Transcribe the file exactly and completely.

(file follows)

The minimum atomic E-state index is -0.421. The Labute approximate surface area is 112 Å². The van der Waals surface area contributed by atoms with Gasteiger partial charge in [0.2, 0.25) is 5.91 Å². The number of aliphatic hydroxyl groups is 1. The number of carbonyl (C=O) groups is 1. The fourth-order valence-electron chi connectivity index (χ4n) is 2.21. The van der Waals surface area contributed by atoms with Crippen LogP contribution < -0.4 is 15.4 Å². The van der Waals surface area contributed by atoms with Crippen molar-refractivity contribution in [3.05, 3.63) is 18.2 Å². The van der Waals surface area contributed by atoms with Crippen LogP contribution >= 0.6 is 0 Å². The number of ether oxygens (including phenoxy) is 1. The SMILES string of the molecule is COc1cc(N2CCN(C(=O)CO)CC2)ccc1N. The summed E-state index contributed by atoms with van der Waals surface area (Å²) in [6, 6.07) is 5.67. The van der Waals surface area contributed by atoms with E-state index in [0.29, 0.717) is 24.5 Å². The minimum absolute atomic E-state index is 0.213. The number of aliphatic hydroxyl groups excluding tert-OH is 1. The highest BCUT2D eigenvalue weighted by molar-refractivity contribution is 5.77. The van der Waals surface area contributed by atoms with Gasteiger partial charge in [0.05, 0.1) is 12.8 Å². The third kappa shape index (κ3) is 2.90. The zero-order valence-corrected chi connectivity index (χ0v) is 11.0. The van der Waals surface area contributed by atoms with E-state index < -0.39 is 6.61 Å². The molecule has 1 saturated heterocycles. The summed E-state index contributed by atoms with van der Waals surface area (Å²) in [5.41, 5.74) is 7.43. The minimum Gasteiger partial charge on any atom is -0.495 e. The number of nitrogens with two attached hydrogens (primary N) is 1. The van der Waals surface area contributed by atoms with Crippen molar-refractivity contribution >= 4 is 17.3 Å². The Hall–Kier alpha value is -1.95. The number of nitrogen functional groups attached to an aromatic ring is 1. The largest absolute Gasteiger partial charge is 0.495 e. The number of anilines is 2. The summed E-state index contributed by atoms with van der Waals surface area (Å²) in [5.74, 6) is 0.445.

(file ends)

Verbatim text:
The minimum atomic E-state index is -0.421. The Labute approximate surface area is 112 Å². The van der Waals surface area contributed by atoms with Gasteiger partial charge in [0.2, 0.25) is 5.91 Å². The number of aliphatic hydroxyl groups is 1. The number of carbonyl (C=O) groups is 1. The fourth-order valence-electron chi connectivity index (χ4n) is 2.21. The van der Waals surface area contributed by atoms with Crippen LogP contribution < -0.4 is 15.4 Å². The van der Waals surface area contributed by atoms with Crippen molar-refractivity contribution in [3.05, 3.63) is 18.2 Å². The van der Waals surface area contributed by atoms with Crippen LogP contribution >= 0.6 is 0 Å². The number of ether oxygens (including phenoxy) is 1. The SMILES string of the molecule is COc1cc(N2CCN(C(=O)CO)CC2)ccc1N. The summed E-state index contributed by atoms with van der Waals surface area (Å²) in [6, 6.07) is 5.67. The van der Waals surface area contributed by atoms with E-state index in [0.29, 0.717) is 24.5 Å². The minimum absolute atomic E-state index is 0.213. The number of aliphatic hydroxyl groups excluding tert-OH is 1. The highest BCUT2D eigenvalue weighted by molar-refractivity contribution is 5.77. The van der Waals surface area contributed by atoms with Gasteiger partial charge in [0.05, 0.1) is 12.8 Å². The third kappa shape index (κ3) is 2.90. The zero-order valence-corrected chi connectivity index (χ0v) is 11.0. The van der Waals surface area contributed by atoms with E-state index < -0.39 is 6.61 Å². The molecule has 1 saturated heterocycles. The summed E-state index contributed by atoms with van der Waals surface area (Å²) in [5.41, 5.74) is 7.43. The minimum Gasteiger partial charge on any atom is -0.495 e. The number of nitrogens with two attached hydrogens (primary N) is 1. The van der Waals surface area contributed by atoms with Crippen molar-refractivity contribution >= 4 is 17.3 Å². The Hall–Kier alpha value is -1.95. The number of nitrogen functional groups attached to an aromatic ring is 1. The largest absolute Gasteiger partial charge is 0.495 e. The number of anilines is 2. The summed E-state index contributed by atoms with van der Waals surface area (Å²) in [5.74, 6) is 0.445.